Many new grads are starting their first real jobs this month, perhaps after a bit of well-deserved time off. The Legacy Project elders told us that you may be stuck initially in work that is less than idea (many had not-s0-great jobs during the Depression).
They have an important piece of advice for that situation: Treat a bad job as a learning experience.
Sam Winston, 81, trained as an engineer but also worked in marketing and as a general manager. He attributes his considerable career success specifically to his ability to learn from jobs he didn’t like. The key, he says, is to see them as learning experiences and to take advantage of any opportunity to gather knowledge about an industry or occupation.
One important thing for young people is to be observant. No matter what the task is, whether you like it or not, it’s very important to learn everything you can about what’s happening around you. You never know when that may be of great value later.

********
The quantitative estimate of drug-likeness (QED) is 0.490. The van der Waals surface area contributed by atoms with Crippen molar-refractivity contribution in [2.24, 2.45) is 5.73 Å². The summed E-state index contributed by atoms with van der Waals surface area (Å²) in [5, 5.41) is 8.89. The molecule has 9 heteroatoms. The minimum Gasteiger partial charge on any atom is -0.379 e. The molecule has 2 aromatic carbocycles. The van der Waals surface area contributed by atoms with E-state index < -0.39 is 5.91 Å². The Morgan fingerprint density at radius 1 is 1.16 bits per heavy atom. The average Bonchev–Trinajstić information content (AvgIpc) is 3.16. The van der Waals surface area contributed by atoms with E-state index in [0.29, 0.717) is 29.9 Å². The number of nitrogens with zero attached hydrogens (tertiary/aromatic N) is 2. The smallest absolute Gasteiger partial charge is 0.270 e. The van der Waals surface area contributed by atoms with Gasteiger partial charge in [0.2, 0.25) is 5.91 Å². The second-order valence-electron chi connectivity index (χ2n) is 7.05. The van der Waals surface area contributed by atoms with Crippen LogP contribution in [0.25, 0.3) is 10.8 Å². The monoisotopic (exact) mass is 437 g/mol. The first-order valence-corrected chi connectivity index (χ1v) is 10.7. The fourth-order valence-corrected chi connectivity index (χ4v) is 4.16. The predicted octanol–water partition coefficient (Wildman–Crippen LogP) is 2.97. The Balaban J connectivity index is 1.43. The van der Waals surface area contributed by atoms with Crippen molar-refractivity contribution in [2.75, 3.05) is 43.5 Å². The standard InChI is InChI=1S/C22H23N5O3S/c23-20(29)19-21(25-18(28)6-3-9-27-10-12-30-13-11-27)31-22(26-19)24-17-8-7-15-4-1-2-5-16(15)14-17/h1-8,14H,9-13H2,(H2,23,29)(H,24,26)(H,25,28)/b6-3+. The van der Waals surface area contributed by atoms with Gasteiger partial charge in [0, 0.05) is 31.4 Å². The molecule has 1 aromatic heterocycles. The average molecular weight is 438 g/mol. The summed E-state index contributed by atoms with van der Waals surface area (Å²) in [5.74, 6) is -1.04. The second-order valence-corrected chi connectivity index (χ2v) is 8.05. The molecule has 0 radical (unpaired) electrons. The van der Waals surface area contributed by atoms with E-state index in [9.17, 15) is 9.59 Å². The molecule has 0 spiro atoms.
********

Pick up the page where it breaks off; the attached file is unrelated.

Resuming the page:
I’ve had many different experiences throughout my life where I really didn’t like what I had to do and I would feel what I was doing was inconsequential. But the lessons I learned doing those things played an important part in my life.
For example, I had to work my way through college, in many jobs you may consider meaningless. Later on they were very valuable for me as an employer, to help me understand my people. I would tell younger people that no matter what the experience is — learn. See what’s happening.